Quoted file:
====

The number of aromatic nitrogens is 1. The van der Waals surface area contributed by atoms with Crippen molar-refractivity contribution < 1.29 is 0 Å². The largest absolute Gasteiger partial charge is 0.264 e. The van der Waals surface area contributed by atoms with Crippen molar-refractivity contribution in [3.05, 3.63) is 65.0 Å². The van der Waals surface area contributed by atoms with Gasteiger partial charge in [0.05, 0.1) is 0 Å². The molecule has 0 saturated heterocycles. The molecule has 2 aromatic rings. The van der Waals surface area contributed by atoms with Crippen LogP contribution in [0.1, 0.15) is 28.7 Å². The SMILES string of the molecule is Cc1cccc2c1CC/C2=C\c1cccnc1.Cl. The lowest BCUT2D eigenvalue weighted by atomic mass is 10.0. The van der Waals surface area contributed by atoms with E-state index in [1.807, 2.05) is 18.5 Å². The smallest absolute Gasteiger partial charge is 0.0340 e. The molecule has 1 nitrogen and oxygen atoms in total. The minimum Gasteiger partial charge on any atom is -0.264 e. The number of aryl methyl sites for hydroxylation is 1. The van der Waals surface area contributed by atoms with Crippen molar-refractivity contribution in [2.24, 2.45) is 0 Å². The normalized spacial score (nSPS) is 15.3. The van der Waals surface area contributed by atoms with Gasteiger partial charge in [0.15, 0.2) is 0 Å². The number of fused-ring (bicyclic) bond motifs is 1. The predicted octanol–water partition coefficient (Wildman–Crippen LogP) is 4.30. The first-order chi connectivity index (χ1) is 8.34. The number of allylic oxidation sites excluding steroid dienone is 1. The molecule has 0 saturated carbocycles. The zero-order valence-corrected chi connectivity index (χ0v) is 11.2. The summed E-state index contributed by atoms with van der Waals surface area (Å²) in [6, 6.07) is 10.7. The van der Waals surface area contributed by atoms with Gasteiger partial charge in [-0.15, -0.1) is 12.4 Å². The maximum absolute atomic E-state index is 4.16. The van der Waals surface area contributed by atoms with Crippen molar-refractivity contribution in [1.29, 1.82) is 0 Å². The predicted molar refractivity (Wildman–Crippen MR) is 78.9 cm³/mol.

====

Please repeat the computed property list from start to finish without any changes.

The number of aromatic nitrogens is 1. The van der Waals surface area contributed by atoms with Crippen molar-refractivity contribution < 1.29 is 0 Å². The largest absolute Gasteiger partial charge is 0.264 e. The van der Waals surface area contributed by atoms with Crippen molar-refractivity contribution in [3.05, 3.63) is 65.0 Å². The van der Waals surface area contributed by atoms with Gasteiger partial charge in [0.05, 0.1) is 0 Å². The molecule has 0 saturated heterocycles. The molecule has 2 aromatic rings. The van der Waals surface area contributed by atoms with Crippen LogP contribution in [0.1, 0.15) is 28.7 Å². The SMILES string of the molecule is Cc1cccc2c1CC/C2=C\c1cccnc1.Cl. The lowest BCUT2D eigenvalue weighted by atomic mass is 10.0. The van der Waals surface area contributed by atoms with E-state index in [1.807, 2.05) is 18.5 Å². The smallest absolute Gasteiger partial charge is 0.0340 e. The molecule has 1 nitrogen and oxygen atoms in total. The minimum Gasteiger partial charge on any atom is -0.264 e. The number of aryl methyl sites for hydroxylation is 1. The van der Waals surface area contributed by atoms with Crippen molar-refractivity contribution in [2.24, 2.45) is 0 Å². The normalized spacial score (nSPS) is 15.3. The van der Waals surface area contributed by atoms with Gasteiger partial charge in [0.15, 0.2) is 0 Å². The number of fused-ring (bicyclic) bond motifs is 1. The predicted octanol–water partition coefficient (Wildman–Crippen LogP) is 4.30. The first-order chi connectivity index (χ1) is 8.34. The number of allylic oxidation sites excluding steroid dienone is 1. The molecule has 0 saturated carbocycles. The zero-order valence-corrected chi connectivity index (χ0v) is 11.2. The summed E-state index contributed by atoms with van der Waals surface area (Å²) in [6, 6.07) is 10.7. The van der Waals surface area contributed by atoms with Gasteiger partial charge in [-0.15, -0.1) is 12.4 Å². The maximum absolute atomic E-state index is 4.16. The van der Waals surface area contributed by atoms with Crippen molar-refractivity contribution in [1.29, 1.82) is 0 Å². The predicted molar refractivity (Wildman–Crippen MR) is 78.9 cm³/mol.